68 years old this year, Frank Capra’s simple story of a down on his luck family man whom wishes he had never been born, but before he commits suicide (damn a lot of these Christmas movies are pretty dark) is guided by Clarence, a young angel, who is still to earn his wings. His job is to show George what life would have been like without him being born, and how many lives he changed during the course of his own.

Often copied but never bettered, It’s a Wonderful Life has become a timeless classic, to the extent that when a remastered copy was released with added colour, people still preferred the original. It’s that good.

Honourable mention…

Before we reach No. 1, a special mention should go toward Director Shane Black. Black loves setting his movies at Christmas. Hell, he even turned Iron Man 3 into a Christmas Carol, Marvel style. Characters from Tony’s past, present and future appear to teach him the errors of his ways. In Shane Black’s own words. “Christmas is fun, it’s unifying and all your characters are involved in an event that stays within a larger story. It roots it, I think, it grounds everything.” Basically it gives the characters a connection, everybody is involved in Christmas, therefore it’s easier to empathise with the characters.

1. Elf (2003)

A modern classic, timeless, Will Ferrell’s man child has never been better, slapstick comedy with heart, excellent dialogue, unforgettable characters, simply the greatest modern Christmas movie of recent times. James Caan plays the grumpy father, who discovers that his son is an actual elf, from the North Pole. (Albeit a 6″3 elf who’s had a beard since he was 15.) Buddy decides to leave the North Pole and find his biological father in New York. However before he leaves, Santa informs Buddy of terrible news. His Dad is on the naughty list. It’s up to Buddy to save his dad and Christmas.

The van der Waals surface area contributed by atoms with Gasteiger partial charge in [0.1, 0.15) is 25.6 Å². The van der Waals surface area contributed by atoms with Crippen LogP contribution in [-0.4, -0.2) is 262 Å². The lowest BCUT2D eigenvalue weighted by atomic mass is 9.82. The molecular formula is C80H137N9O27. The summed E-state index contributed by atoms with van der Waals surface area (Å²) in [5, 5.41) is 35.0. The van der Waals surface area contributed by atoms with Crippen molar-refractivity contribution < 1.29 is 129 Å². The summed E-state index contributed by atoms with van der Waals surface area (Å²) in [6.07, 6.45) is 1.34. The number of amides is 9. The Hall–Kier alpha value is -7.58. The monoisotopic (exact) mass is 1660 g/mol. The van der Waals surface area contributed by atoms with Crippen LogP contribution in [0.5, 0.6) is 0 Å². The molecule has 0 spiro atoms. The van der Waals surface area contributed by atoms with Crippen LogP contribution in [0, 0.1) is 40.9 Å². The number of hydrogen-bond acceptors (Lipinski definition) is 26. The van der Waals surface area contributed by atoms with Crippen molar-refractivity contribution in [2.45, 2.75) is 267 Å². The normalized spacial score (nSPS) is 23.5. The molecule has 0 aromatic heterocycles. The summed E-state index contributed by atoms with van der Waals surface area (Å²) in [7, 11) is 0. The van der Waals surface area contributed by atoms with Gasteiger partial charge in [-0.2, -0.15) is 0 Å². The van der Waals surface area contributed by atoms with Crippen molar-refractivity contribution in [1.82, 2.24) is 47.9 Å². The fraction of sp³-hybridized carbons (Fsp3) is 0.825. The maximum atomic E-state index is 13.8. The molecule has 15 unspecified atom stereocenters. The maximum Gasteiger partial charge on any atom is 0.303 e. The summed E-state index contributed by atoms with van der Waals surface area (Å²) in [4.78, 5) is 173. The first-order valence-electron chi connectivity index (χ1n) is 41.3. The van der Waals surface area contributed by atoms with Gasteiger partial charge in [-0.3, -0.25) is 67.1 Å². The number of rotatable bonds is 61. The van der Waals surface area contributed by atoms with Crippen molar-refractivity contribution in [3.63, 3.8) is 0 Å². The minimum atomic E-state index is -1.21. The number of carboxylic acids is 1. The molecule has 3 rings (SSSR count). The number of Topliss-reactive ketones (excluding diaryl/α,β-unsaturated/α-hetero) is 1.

(Try not to get choked up during the finale of the movie, featuring New York, carol singing and Christmas spirit). Literally so good, it’s acceptable to watch at any time during the year.

Nearly but not quite: The Grinch, Planes, Trains & Automobiles, The Snowman, The Santa Clause, Jingle All The Way, While You Were Sleeping, Love Actually and Die Hard 1+2. 

What are your thoughts Glasgow? Have we got it wrong? What would your No.1 be?

Leave a comment below.